Monday, March 28, 2016

Approval for heaters in USA, Europe and Canada

We had a lovely, brief email exchange this past winter with Pat Amos, who was gearing up for his W.E.T.T. inspection in BC, Canada.
He passed!
Owner-built masonry stove in Canada
His home-built heater is based on a Vortex stove.  Not a rocket as such, but a DIY-friendly, smaller masonry heater design, set into a non-combustible brick enclosure (from a previous fireplace or stove, I believe) and finished with a lovely earthen plaster.
The original design was discussed here: 
and Pat's variant here:

The Batch-Box and Sidewinder rocket designers are turning out some interesting bells, benches, and cooktop masonry cubes, as I showed toward the end of the October 2015 post, "Pyronauts in Montana."

We know of a handful of classic rocket mass heaters (J-style firebox, barrel and all) passing inspection, and plenty of other DIY masonry heaters as well - reports filtering in from Oregon, Georgia, New York, Michigan, BC, Ontario, Vermont... the precedent is mounting.

For the present, however, the vast majority of DIY builders are choosing the path of least resistance, and not asking permission.  That's a risky path for people who have a mortgage, and may be obliged to maintain home insurance.  Some will build in an outbuilding or greenhouse instead of the main house, losing much of the people-warming efficiency that we're after.

Let's encourage each other with success stories.
If your DIY masonry heater was approved, please tell! 
If you've had a productive conversation with local officials, that stopped short of official approval, or led to a different design choice, we'd like to hear about that too.
(We've had at least 4 after-the-fact inspectors give an unofficial response of, "Cool.  I have no problem with this," and no further action taken, even if they weren't quite clear on the legal process for official approval.)

Let's address any obstacles together, above and beyond the clearance and code info that's already in our Builder's Guide.

Builder's Guide Update (order your copy now!):

April Fools!  The North American first edition of our new book is going to print this weekend, the first of April, a full week before the Kickstarter actually closes.  Please pre-order your copy on Kickstarter ASAP!  (Click here.)

We would love to sell 1000 copies by April 1, and get our per-book costs way down for this first edition printing.

We are looking forward to signing and hand-delivering these first-edition books to our backers in the Pacific Northwest, and around the world.

If you're interested in helping us, please spread the word.  Consider signing up as a booster to receive a referral bonus with every pledge you send our way.  We did the math; the per-book cost makes a bigger difference to our budget than the referral incentive - so please sell books and claim the bounty!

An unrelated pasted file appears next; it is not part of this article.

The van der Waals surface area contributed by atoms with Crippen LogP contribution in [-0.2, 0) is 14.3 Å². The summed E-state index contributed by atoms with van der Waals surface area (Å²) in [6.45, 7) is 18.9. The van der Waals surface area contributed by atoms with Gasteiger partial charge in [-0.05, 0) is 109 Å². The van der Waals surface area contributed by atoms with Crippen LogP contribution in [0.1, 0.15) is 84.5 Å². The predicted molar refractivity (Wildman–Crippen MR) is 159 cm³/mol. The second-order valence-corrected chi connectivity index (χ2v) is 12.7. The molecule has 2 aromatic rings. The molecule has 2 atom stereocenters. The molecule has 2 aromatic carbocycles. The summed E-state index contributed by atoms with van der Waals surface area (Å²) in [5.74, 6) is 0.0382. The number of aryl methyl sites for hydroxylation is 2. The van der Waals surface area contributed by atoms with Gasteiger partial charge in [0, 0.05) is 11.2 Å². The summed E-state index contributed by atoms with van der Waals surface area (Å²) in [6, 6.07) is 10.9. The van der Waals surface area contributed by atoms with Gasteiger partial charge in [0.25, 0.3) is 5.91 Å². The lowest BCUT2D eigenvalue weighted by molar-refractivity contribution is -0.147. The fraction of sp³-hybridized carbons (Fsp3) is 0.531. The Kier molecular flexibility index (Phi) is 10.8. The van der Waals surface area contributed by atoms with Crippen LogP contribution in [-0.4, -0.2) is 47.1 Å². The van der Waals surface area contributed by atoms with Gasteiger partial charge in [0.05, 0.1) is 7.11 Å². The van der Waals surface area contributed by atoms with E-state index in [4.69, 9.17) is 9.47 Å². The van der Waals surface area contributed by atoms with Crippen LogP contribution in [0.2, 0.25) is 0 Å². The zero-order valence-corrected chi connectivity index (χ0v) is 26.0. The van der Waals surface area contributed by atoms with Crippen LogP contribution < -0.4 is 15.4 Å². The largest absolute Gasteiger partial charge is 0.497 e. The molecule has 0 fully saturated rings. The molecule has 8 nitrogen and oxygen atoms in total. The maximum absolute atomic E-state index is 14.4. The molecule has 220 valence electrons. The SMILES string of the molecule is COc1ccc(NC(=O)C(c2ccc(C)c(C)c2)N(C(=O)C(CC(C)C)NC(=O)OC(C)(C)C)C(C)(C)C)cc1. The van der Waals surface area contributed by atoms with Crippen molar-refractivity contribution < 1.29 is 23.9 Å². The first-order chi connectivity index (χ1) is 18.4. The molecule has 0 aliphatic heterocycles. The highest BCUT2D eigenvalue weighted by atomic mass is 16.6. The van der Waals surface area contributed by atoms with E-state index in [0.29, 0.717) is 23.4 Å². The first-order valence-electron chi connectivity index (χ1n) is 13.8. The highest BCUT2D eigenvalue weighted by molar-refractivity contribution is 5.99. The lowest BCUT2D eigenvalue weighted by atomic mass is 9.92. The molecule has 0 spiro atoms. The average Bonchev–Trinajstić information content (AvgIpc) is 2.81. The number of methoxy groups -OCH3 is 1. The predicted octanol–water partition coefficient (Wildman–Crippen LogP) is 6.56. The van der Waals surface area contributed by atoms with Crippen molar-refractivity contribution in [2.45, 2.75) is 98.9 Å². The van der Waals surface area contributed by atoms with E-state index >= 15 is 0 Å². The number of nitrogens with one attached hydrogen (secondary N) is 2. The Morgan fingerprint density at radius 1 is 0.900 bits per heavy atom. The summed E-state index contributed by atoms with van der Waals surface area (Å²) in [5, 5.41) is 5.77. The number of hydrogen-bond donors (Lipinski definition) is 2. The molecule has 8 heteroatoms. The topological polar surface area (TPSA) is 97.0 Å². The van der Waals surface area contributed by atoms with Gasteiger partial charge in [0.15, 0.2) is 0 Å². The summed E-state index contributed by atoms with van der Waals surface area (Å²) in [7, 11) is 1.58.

Calling EU, Commonwealth, and International Builders

Adiel Shnior came from Israel to study with us,
then took the skills back to his local team,
with great results.
We have an opportunity to write an EU appendix for our book - but it needs to be turned around FAST!

Physics works the same across most of the world, but building materials and local regulations can be very different.

If you are a builder or future builder from the UK, Europe, Australia, or New Zealand (or anywhere outside North America),

please take a moment this week to tell us about your experiences.

Portrait of a heater completed using Bonny 8" plans
If you purchased our plans and previous books, have they been easy to use? 

What else should we know about? 

Any obstacles to overcome?
Moroccan project
with improvised perlite-adobe bricks
(local low- fired brick
proved unsuitable for the hot, clean firebox conditions.)

Thanks again for everyone's support for our Kickstarter for the new book.
Please keep sharing it with your friends - we appreciate every new pledge, in any amount.

Permanent Press says we may have preliminary cost data for distribution in the UK, EU, Australia, and New Zealand, by the end of this week.

Erica and Ernie Wisner

More brainstorming questions below.






Other questions for local builders everywhere:

Have you noticed any differences in available materials, or building terminology?

Any situations with local authorities that make it easier or harder to build a masonry heater?

Who needs to give the green light?
(Building inspectors, chimney sweeps, local councils, or just keep the family and neighbors happy?) 

Any useful exemptions that you've found locally?
- regulatory tolerance for owners building in their own home, or outbuildings vs. occupied residences, or rural v.s. urban codes,
- encouragement for projects that emphasize efficiency, local materials, or local labor?
- "humanitarian" exemptions - if it's your only way to heat or cook.
- special exemptions for "antiques" or historic value?

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